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Israel’s Use Of The Holocaust As A Political Weapon Is Called "A Desecration"

Allan Brownfeld, Editor
Special Interest Report
September-October 1998

Young Israelis are sent to visit Nazi death camps in Europe and, argues Tom Segev, a columnist for the Israeli newspaper Ha’aretz, are taught a largely narrow and nationalistic lesson. He cites a booklet for teachers and guides written by Avraham Oded when he was the Ministry of Education’s director of youth, which includes the following passage: "As we stand beside the death furnaces in the extermination camps our hearts fill with resentment and tears come to our eyes...We swear before our millions of murdered brothers, `If I forget thee O Jerusalem, let my right hand lose its cunning.’ And it is as if we hear the souls crying to us. `In our deaths, we have commanded you to live. Preserve and defend the State of Israel as your most precious possession.’’  

In Segev’s view, this exercise "exuded isolationism, to the point of xenophobia, rather than openness and love of humanity. The attempt...to include the Holocaust’s universal lessons in the instruction had been almost completely abandoned."  

Writing in The Forward (May 22, 1998), Alan Nadler, the former director of research at the YIVO Institute for Jewish research and an associate professor of Jewish studies at Drew University, described his own attendance at the "March of the Living" tour of Nazi death camps.  

At a ceremony on the grounds of Auschwitz-Birkenau he heard Prime Minister Benjamin Netanyahu declare: "The Nazis failed...we won." Netanyahu then expounded on the "lessons" of Auschwitz to 7,000 participants.  

Dr. Nadler laments that, "To my regret I was among them. For Mr. Netanyahu, as for many Israelis, the Holocaust is as uncomplicated as it is tragic. Its lessons are the lessons of Zionist historiography. If only the Jews had listened to the warning of the Zionist leaders and evacuated Europe for Eretz-Israel, Auschwitz would not have happened...Most important, the rise of the State of Israel is history’s answer and consolation for the catastrophe that befell European Jewry."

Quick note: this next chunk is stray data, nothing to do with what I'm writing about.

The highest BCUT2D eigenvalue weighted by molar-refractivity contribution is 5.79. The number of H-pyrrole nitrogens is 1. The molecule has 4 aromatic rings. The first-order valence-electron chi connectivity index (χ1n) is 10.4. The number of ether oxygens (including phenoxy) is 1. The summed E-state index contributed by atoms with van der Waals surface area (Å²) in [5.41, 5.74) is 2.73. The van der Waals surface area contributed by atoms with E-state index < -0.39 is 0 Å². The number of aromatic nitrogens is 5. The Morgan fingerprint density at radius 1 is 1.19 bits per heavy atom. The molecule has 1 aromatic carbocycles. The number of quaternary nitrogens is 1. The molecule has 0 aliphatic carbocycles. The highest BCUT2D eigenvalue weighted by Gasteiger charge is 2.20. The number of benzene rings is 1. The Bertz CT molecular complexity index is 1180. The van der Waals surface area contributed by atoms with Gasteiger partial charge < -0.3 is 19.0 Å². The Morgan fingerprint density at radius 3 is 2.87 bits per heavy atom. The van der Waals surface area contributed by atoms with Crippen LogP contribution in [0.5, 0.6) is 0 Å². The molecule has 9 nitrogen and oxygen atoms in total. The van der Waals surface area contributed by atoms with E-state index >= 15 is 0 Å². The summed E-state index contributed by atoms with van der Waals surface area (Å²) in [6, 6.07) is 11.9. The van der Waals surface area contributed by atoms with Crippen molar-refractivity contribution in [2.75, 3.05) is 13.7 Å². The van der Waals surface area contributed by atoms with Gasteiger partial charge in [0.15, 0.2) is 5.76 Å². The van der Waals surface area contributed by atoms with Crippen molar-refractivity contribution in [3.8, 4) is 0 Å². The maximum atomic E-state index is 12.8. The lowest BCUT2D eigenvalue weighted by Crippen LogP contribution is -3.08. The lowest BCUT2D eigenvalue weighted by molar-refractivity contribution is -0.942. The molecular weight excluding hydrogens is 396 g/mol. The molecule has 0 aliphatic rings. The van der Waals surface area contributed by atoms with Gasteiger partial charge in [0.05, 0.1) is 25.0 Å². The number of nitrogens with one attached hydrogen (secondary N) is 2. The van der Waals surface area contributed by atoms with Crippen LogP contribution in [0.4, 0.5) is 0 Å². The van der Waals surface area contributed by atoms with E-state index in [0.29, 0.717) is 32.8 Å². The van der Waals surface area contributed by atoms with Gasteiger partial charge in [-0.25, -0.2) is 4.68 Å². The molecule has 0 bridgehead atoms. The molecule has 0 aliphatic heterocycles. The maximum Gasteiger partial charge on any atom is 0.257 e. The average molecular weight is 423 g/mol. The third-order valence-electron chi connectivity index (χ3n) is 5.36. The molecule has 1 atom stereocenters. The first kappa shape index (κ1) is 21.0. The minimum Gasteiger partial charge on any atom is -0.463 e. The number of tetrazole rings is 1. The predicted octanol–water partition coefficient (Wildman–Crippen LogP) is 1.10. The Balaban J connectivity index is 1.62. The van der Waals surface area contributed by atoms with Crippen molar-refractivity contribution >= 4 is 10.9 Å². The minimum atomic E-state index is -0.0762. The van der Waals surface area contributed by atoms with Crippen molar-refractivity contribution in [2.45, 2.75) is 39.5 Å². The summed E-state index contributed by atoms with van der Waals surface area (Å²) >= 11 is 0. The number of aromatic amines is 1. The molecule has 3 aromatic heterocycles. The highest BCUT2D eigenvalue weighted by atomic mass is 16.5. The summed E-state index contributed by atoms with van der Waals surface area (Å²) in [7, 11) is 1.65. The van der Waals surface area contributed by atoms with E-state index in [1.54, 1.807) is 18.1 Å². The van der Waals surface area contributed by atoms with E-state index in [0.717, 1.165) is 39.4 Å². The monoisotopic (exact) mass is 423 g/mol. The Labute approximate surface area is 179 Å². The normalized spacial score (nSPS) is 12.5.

The Netanyahu speech "offended me," states Nadler. "The Holocaust is rarely confronted in Israel on its own bleak, inconsolable terms. Even the country’s official day of mourning for the Holocaust connects the tragedy with the glory of Jewish resistance and subsequent rebirth...The Jewish catastrophe is, in the Israeli national consciousness, deeply and inextricably linked with the subsequent rise of the Jewish state. The March of the Living is carefully orchestrated to inculcate its young participants with this perspective on the Holocaust...But the revival of the Jewish nation in its ancestral land...can never compensate for the loss of the largest, richest and most creative Jewish community in all of Jewish history."  

Nadler argues that, "It is, of course, natural to search for meaning, comfort and redemption in the wake of such tragedy. To confront the Shoah on its own terms is difficult and painful. But to cast it in an ultimately positive light...to insist that at the end of the day, the tragedy has been corrected by the subsequent rise of Israel, is ultimately to distort the disconsolate dimension and incurable nature of what was visited upon our people in this century. Worse yet to use the Shoah as a political weapon as Mr. Netanyahu so clearly did that day at Auschwitz is to desecrate the memory of its victims."  

Auschwitz, Nadler concludes, "is not a place for flag waving, cantorial concerts, political speeches or triumphant nationalism. It is not the place to celebrate Jewish life or to affirm Jewish nationalism or to lecture on the wisdom of the Zionist idea...The only appropriate activity at Auschwitz is mourning. More than any other place, Auschwitz demands of us humility."

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